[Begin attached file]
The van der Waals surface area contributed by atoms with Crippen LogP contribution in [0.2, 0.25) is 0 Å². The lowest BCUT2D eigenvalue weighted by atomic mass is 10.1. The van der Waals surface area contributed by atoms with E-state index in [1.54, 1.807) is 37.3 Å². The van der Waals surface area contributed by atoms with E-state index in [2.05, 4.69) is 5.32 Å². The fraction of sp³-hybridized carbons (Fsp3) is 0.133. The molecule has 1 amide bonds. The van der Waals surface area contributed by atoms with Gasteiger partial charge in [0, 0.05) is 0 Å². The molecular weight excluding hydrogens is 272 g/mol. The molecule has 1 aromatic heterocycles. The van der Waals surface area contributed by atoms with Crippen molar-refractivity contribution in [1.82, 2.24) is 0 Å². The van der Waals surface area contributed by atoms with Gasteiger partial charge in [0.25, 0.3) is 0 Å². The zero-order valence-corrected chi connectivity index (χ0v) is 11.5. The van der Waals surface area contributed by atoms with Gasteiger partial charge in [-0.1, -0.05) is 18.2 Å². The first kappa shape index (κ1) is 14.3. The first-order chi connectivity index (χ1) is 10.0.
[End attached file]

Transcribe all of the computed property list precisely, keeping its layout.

The van der Waals surface area contributed by atoms with Crippen LogP contribution in [0.2, 0.25) is 0 Å². The lowest BCUT2D eigenvalue weighted by atomic mass is 10.1. The van der Waals surface area contributed by atoms with E-state index in [1.54, 1.807) is 37.3 Å². The van der Waals surface area contributed by atoms with E-state index in [2.05, 4.69) is 5.32 Å². The fraction of sp³-hybridized carbons (Fsp3) is 0.133. The molecule has 1 amide bonds. The van der Waals surface area contributed by atoms with Gasteiger partial charge in [0, 0.05) is 0 Å². The molecular weight excluding hydrogens is 272 g/mol. The molecule has 1 aromatic heterocycles. The van der Waals surface area contributed by atoms with Crippen molar-refractivity contribution in [1.82, 2.24) is 0 Å². The van der Waals surface area contributed by atoms with Gasteiger partial charge in [0.25, 0.3) is 0 Å². The zero-order valence-corrected chi connectivity index (χ0v) is 11.5. The van der Waals surface area contributed by atoms with Gasteiger partial charge in [-0.1, -0.05) is 18.2 Å². The first kappa shape index (κ1) is 14.3. The first-order chi connectivity index (χ1) is 10.0.